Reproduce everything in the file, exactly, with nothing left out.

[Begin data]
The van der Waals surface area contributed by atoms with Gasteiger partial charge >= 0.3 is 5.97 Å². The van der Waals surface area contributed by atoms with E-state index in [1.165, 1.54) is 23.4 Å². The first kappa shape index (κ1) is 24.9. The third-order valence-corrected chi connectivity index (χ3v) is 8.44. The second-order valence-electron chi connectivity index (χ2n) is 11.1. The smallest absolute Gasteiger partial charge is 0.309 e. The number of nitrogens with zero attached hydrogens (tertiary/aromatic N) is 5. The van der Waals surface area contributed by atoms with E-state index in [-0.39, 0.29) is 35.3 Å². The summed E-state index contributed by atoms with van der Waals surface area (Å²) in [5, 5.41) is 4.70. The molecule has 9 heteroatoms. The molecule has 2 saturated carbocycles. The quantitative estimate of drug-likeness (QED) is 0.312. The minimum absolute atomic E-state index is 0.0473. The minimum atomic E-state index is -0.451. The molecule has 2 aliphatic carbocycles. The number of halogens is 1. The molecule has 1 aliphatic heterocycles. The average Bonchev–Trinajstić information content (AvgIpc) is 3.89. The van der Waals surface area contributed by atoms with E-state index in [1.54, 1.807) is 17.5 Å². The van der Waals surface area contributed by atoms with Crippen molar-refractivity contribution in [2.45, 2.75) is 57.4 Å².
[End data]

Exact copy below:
The van der Waals surface area contributed by atoms with Gasteiger partial charge >= 0.3 is 5.97 Å². The van der Waals surface area contributed by atoms with E-state index in [1.165, 1.54) is 23.4 Å². The first kappa shape index (κ1) is 24.9. The third-order valence-corrected chi connectivity index (χ3v) is 8.44. The second-order valence-electron chi connectivity index (χ2n) is 11.1. The smallest absolute Gasteiger partial charge is 0.309 e. The number of nitrogens with zero attached hydrogens (tertiary/aromatic N) is 5. The van der Waals surface area contributed by atoms with E-state index in [-0.39, 0.29) is 35.3 Å². The summed E-state index contributed by atoms with van der Waals surface area (Å²) in [5, 5.41) is 4.70. The molecule has 9 heteroatoms. The molecule has 2 saturated carbocycles. The quantitative estimate of drug-likeness (QED) is 0.312. The minimum absolute atomic E-state index is 0.0473. The minimum atomic E-state index is -0.451. The molecule has 2 aliphatic carbocycles. The number of halogens is 1. The molecule has 1 aliphatic heterocycles. The average Bonchev–Trinajstić information content (AvgIpc) is 3.89. The van der Waals surface area contributed by atoms with E-state index in [1.54, 1.807) is 17.5 Å². The van der Waals surface area contributed by atoms with Crippen molar-refractivity contribution in [2.45, 2.75) is 57.4 Å².